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Species guide

Humboldt Penguin

Scientific name: Spheniscus humboldti

DESCRIPTION:
Penguins are birds that have lost their ability to fly and have their wings transformed into fins to be able to swim, which is why in antiquity they were thought to be fish. They have thick layers of fat that repel the water and insulate them from the cold. They also have a thick layer of feathers amongst which they hold warm air from their body heat. The fact that they have light bellies and dark backs is a camouflage system to allow them to blend in with the sunlight or the darkness of the bed when they are in the water. Young Humboldt penguins have silver coloured bellies, whereas adults have white bellies with an arched black strip.

BIOLOGY:
These birds nest in small colonies and build their nests in caves or holes.
They feed on fish, squid and small crustaceans that form part of the plankton. When they dive, the Humboldt penguins reach depths of 70 m and swim at 45 km/h.
Penguins are monogamous animals, that is, they form stable couples. They have a single partner they preserve throughout their lives, building nests and laying 2 eggs they incubate for 6 weeks.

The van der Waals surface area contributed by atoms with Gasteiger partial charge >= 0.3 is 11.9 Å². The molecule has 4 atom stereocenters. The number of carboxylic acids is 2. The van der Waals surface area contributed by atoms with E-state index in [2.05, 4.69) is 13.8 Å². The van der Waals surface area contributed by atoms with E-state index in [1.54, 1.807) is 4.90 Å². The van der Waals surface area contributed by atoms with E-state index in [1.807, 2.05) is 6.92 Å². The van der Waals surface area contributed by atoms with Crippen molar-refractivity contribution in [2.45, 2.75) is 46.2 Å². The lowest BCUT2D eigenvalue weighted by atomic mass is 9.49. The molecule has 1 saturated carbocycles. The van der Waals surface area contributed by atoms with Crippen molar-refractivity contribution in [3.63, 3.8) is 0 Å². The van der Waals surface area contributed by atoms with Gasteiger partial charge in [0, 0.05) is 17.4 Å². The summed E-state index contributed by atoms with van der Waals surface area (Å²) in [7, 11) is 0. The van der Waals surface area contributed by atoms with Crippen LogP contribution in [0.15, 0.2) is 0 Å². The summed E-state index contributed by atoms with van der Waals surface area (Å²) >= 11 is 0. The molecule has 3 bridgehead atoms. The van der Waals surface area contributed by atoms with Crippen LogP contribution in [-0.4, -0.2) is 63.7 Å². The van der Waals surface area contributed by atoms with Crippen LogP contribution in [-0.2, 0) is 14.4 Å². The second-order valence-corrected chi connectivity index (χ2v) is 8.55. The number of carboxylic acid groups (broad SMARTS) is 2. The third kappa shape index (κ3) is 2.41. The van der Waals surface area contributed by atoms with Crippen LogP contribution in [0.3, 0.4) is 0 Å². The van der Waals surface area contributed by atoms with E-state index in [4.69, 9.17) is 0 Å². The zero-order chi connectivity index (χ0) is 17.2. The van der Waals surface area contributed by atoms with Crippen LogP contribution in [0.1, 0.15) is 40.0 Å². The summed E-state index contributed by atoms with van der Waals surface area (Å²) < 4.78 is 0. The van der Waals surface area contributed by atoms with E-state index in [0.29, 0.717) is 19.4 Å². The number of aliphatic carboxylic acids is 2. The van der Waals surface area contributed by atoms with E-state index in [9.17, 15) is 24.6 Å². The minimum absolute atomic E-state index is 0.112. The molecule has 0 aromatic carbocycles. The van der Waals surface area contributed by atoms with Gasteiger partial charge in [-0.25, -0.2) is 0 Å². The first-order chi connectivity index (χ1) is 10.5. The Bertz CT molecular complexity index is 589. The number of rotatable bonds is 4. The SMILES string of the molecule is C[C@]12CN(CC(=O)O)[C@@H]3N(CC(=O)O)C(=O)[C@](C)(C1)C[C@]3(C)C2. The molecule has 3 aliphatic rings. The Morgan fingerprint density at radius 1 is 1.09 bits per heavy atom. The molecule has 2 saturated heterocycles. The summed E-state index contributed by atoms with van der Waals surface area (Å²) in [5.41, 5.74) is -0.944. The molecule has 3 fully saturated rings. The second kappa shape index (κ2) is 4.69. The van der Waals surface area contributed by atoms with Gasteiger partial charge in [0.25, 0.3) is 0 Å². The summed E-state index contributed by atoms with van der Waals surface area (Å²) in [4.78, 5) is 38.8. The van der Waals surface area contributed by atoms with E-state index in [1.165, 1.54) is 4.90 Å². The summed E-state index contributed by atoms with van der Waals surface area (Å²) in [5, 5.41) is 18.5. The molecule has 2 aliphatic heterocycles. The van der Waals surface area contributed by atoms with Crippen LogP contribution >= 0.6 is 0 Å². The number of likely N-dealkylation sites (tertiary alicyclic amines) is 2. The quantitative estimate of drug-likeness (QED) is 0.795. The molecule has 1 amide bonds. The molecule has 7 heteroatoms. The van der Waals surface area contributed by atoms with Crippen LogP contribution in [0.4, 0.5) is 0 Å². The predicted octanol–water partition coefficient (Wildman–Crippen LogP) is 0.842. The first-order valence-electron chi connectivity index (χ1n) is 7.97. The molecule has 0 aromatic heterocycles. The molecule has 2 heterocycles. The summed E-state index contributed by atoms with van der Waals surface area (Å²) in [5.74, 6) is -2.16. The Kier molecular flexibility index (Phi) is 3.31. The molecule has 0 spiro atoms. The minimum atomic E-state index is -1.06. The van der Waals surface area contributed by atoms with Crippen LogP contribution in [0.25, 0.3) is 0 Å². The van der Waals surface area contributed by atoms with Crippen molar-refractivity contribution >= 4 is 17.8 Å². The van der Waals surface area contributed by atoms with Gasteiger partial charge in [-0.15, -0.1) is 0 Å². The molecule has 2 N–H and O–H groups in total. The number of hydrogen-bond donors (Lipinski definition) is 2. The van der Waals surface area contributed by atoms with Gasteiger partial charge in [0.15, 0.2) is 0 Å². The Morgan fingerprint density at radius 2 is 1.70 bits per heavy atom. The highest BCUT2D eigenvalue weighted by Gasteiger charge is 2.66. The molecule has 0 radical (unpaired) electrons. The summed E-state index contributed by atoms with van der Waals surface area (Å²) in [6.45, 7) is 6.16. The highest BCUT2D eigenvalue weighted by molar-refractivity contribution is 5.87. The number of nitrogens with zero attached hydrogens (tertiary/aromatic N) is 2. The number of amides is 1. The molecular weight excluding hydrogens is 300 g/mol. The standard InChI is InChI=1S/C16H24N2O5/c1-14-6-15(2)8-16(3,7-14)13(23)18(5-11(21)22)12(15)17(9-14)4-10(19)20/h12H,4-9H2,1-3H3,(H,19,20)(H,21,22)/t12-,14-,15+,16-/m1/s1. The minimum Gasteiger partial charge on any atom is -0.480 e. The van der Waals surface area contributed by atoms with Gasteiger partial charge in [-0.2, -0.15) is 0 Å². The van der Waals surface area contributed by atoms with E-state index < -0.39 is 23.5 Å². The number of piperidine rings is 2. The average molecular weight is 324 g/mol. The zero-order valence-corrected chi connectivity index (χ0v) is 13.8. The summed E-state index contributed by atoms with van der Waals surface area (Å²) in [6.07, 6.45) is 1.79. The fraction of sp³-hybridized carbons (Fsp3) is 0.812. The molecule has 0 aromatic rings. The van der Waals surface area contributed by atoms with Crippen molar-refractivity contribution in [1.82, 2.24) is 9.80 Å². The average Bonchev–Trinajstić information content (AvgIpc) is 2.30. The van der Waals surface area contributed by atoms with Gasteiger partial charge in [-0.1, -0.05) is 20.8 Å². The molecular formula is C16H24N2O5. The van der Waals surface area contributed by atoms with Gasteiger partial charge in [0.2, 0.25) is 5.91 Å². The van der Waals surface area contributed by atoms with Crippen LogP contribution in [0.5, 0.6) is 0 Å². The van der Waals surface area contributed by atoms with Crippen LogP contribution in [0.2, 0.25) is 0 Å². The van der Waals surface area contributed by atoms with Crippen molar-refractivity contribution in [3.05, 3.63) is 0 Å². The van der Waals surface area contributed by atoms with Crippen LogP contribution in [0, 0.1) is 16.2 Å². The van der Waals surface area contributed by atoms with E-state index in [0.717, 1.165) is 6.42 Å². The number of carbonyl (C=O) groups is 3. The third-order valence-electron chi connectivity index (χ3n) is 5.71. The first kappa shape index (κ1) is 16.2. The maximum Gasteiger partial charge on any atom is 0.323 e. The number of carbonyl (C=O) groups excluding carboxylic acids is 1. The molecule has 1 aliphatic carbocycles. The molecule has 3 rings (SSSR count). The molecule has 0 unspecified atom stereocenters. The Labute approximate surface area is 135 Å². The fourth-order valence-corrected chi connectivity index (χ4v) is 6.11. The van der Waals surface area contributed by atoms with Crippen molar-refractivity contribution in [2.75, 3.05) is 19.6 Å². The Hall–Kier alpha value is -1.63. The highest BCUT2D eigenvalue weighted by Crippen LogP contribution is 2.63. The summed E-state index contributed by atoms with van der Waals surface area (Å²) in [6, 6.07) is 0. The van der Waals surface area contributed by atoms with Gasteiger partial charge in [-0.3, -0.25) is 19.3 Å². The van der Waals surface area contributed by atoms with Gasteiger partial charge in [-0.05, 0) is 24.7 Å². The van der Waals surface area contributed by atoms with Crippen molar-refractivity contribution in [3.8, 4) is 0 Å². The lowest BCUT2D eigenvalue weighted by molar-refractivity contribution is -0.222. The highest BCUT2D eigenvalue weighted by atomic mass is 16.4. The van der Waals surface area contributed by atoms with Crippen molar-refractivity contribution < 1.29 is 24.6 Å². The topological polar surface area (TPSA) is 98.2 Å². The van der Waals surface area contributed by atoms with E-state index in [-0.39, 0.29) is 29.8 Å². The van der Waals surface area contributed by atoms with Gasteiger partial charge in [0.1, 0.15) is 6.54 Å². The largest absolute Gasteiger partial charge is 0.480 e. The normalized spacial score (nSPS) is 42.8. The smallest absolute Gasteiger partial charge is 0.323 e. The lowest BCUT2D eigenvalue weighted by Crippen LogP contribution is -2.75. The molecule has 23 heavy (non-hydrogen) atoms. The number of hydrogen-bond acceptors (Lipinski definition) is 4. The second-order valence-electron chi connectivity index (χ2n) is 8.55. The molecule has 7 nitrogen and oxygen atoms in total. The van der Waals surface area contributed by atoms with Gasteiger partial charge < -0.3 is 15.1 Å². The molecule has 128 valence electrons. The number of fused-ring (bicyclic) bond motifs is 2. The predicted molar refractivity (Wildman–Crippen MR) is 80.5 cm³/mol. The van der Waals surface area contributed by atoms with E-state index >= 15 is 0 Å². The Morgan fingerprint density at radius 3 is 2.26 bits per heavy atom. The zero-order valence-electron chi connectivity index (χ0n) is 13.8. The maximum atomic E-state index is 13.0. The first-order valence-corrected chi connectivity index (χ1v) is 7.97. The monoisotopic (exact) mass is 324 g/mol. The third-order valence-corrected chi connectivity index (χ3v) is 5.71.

HABITAT:
It lives on rocky coasts and islands with cliffs.

DISTRIBUTION:
The Humboldt penguins lives along the coasts of Chile and Peru between 5 and 33º latitude south.

STATUS:
A species considered vulnerable (according to the red list of endangered species).

CURIOSITIES:
The sounds made by penguins remind us of donkeys calling.

OBSERVATION:
What do you think they are doing when they rub their beaks against their bodies? They do this because at the base of their tail they have a gland that produces a fat they spread on their feathers with their beak to weatherproof them and thus form an insulating layer that keeps the air warm between their skin and feathers.